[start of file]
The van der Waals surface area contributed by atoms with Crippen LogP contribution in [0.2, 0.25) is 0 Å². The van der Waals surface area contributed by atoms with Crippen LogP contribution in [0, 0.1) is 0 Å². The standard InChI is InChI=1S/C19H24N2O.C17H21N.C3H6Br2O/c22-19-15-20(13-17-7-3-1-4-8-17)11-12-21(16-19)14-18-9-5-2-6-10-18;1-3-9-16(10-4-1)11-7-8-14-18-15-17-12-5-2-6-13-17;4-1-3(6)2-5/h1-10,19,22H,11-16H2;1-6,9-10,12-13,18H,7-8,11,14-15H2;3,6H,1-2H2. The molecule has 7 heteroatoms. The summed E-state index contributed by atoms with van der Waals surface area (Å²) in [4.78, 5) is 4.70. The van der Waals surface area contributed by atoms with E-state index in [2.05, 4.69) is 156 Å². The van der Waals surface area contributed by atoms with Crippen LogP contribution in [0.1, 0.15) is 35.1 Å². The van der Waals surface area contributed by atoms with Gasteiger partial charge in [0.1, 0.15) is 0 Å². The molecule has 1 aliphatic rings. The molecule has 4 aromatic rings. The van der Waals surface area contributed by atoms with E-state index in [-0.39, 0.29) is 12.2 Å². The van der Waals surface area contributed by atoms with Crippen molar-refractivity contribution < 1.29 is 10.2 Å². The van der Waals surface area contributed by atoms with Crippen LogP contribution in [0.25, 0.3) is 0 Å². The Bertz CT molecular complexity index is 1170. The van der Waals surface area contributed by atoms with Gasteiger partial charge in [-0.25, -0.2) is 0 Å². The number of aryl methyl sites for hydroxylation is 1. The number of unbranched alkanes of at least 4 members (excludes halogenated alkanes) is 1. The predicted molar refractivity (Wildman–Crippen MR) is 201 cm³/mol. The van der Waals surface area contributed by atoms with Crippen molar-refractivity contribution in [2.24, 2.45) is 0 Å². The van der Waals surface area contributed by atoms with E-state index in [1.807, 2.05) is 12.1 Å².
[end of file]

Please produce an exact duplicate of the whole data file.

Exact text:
The van der Waals surface area contributed by atoms with Crippen LogP contribution in [0.2, 0.25) is 0 Å². The van der Waals surface area contributed by atoms with Crippen LogP contribution in [0, 0.1) is 0 Å². The standard InChI is InChI=1S/C19H24N2O.C17H21N.C3H6Br2O/c22-19-15-20(13-17-7-3-1-4-8-17)11-12-21(16-19)14-18-9-5-2-6-10-18;1-3-9-16(10-4-1)11-7-8-14-18-15-17-12-5-2-6-13-17;4-1-3(6)2-5/h1-10,19,22H,11-16H2;1-6,9-10,12-13,18H,7-8,11,14-15H2;3,6H,1-2H2. The molecule has 7 heteroatoms. The summed E-state index contributed by atoms with van der Waals surface area (Å²) in [4.78, 5) is 4.70. The van der Waals surface area contributed by atoms with E-state index in [2.05, 4.69) is 156 Å². The van der Waals surface area contributed by atoms with Crippen LogP contribution in [0.1, 0.15) is 35.1 Å². The van der Waals surface area contributed by atoms with Gasteiger partial charge in [0.1, 0.15) is 0 Å². The molecule has 1 aliphatic rings. The molecule has 4 aromatic rings. The van der Waals surface area contributed by atoms with E-state index in [-0.39, 0.29) is 12.2 Å². The van der Waals surface area contributed by atoms with Crippen molar-refractivity contribution < 1.29 is 10.2 Å². The van der Waals surface area contributed by atoms with Crippen LogP contribution in [0.25, 0.3) is 0 Å². The Bertz CT molecular complexity index is 1170. The van der Waals surface area contributed by atoms with Gasteiger partial charge in [-0.25, -0.2) is 0 Å². The number of aryl methyl sites for hydroxylation is 1. The number of unbranched alkanes of at least 4 members (excludes halogenated alkanes) is 1. The predicted molar refractivity (Wildman–Crippen MR) is 201 cm³/mol. The van der Waals surface area contributed by atoms with Crippen molar-refractivity contribution in [2.24, 2.45) is 0 Å². The van der Waals surface area contributed by atoms with E-state index in [1.807, 2.05) is 12.1 Å².